We have not because we ask not.  He is waiting to hear from us.  

Raul Diaz

Friday, March 02, 2012

Commentary: Interrelationship in History

Interrelationship in History


The reputation of Professor Menas preceded him.  If you came in the class room when he was closing his roll book, he would not reopen it to mark you as present.  The other thing he did was that only the highest score had an A, all others had B and the rest.  But, he was a great teacher.  He made history interesting.  When he got excited about what he was teaching us he kind of dramatized what he was narrating.  As when it came to describing wars he stood up from his desk made bomb noises and air boxed.  More importantly, perhaps, to Professor Menas history was not just a collection of names, dates and events, but a series of interrelated events.  Each meaningful event in History was a reaction or response to a previous one.  


For example, there is a reason why Spanish royalty gave to Columbus their support for the trip across the ocean, Spain was one the first monarchies with a united kingdom in Europe.  No longer concerned with inner-territorial issues, they decided to look outside of Spain.  No event is isolated from others.


This view of History also applies to the Biblical view of History; even when we factor in God's continual involvement in human history.  As our lesson states God sometimes caused events to happen, and sometimes He allowed them to happen to achieve His purpose. 


We consider the Babylonian army's invasion of Judah.  This was not an isolated incident without historical context.  The Babylonians wanted to invade Judah because, Judah had precious objects they liked and wanted.  To understand this we have to go back in Judah's history to King Hezekiah and the prophet Isaiah's time.  When Hezekiah ruled, he purposed in his heart to reform Judah so that Judah would be in harmony with God's law.  In moments of crisis he prayed to God and consulted with the prophets (Isaiah 37).  He wanted to do God's will.  But, in older age he got sick, and God sent a message to King Hezekiah through the prophet Isaiah: "put your affairs in order" (Isaiah 38:1).  Hezekiah refused to do God's will this time (2 Chronicles 32:25).  He pleaded for healing and extra time to live.  King Hezekiah felt entitled because if his long years of faithfulness to God (Isaiah 38: 2 – 3).  The Lord granted Hezekiah's petition and as a sign to Hezekiah the Lord made the Sun would turn one hour back. But, this unleashed a series of events that proved to be the beginning of the undoing of Hezekiah's reform.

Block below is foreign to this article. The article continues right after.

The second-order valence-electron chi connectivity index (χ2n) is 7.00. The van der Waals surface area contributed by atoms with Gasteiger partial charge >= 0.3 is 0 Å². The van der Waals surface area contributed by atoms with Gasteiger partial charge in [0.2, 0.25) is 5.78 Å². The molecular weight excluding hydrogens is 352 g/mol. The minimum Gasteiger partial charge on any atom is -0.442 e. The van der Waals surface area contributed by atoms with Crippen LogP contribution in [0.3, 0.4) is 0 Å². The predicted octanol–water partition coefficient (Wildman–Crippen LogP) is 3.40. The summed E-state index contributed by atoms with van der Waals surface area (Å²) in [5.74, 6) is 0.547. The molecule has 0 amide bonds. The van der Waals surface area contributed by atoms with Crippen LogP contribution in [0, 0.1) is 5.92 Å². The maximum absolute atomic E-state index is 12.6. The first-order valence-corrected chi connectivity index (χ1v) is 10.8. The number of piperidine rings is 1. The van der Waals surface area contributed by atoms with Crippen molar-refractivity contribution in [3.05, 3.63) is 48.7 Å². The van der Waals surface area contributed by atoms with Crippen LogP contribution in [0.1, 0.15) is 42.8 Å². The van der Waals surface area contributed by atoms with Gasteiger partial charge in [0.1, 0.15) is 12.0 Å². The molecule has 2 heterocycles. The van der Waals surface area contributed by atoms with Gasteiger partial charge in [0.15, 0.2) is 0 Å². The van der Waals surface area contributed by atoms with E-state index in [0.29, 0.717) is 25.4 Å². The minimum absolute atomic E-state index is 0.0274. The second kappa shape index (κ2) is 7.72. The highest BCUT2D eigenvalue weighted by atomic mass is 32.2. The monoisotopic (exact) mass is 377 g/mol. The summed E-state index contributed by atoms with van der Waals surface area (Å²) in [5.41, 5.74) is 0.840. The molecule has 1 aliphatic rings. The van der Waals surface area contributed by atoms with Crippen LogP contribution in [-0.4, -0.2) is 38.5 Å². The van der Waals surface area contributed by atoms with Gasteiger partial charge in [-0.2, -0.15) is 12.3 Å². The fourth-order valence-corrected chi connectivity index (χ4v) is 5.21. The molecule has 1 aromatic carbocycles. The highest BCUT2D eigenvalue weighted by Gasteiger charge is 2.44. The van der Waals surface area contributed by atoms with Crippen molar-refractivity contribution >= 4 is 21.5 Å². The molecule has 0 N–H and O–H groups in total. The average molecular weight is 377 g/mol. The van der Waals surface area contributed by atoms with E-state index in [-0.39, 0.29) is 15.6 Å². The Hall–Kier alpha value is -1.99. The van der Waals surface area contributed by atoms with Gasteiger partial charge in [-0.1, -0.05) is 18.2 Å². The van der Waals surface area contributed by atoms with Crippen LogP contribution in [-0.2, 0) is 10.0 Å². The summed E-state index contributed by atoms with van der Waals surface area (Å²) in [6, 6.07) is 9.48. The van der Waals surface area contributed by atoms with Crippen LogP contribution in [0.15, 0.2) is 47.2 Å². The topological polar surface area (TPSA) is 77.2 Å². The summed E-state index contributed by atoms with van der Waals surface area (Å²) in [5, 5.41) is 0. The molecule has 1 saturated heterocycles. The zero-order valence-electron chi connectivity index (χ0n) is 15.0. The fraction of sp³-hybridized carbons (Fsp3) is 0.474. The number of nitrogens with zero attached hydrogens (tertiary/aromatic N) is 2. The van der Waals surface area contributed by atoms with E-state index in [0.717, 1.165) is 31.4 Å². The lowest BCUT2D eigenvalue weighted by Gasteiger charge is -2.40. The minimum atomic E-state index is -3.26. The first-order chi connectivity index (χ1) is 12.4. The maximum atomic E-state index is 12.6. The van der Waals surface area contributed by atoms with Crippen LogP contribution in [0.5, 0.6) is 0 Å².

Puzzled by the strange phenomena of the Sun going backwards, the Babylonians studied this event wanting to know what happened.  They inquired and found out about Hezekiah's petition to God.  So, they set out to meet Hezekiah and really to find out what kind of God can control the Sun's movements.  When the Babylonians showed up, Hezekiah made no mention of God, but "shewed them the house of his precious things, the silver, and the gold, and the spices, and the precious ointment, and all the house of his armour, and all that was found in his treasures: there was nothing in his house, nor in all his dominion, that Hezekiah shewed them not" (Isaiah 39: 2).  The Lord sent the prophet Isaiah to rebuke Hezekiah. We read in verses 3 through 7,


Isaiah 39:3 Then came Isaiah the prophet unto king Hezekiah, and said unto him, What said these men? and from whence came they unto thee? And Hezekiah said, They are come from a far country unto me, even from Babylon.

Isaiah 39:4 Then said he, What have they seen in thine house? And Hezekiah answered, All that is in mine house have they seen: there is nothing among my treasures that I have not shewed them.

Isaiah 39:5 Then said Isaiah to Hezekiah, Hear the word of the LORD of hosts:

Isaiah 39:6 Behold, the days come, that all that is in thine house, and that which thy fathers have laid up in store until this day, shall be carried to Babylon: nothing shall be left, saith the LORD.

Isaiah 39:7 And of thy sons that shall issue from thee, which thou shalt beget, shall they take away; and they shall be eunuchs in the palace of the king of Babylon.


In taking all the glory to himself, Hezekiah had peak the interest in the Babylonians for all they saw.  The Babylonians coveted what they saw.  The Babylonians set in the hearts to return one day and acquire them.  It seems a record was kept about what these Babylonians saw, because when Nebuchadnezzar invades Judah he not only brought captives from among the Jews to Babylon, but also some of these sacred objects his predecessors had seen.  From among these objects were the ones that Belshazzar used that fateful night when the Medo-Persians invaded Babylon (Daniel 5:3). 


In the surface we could say that what we learn from this story is to be careful who you let in your house, and once they are in, what you let them see.  On a deeper level we learn that today's mishap has farther repercussion than just our immediate lives.  The adverse consequences will be felt generations after.  Just look at Adam and Eve.  We are still paying for their mishap.  Doing God's will and giving him the glory can save us from undue suffering.  It will not spare from suffering altogether.  It will save us and others from the suffering that could have been prevented. 


Raul Diaz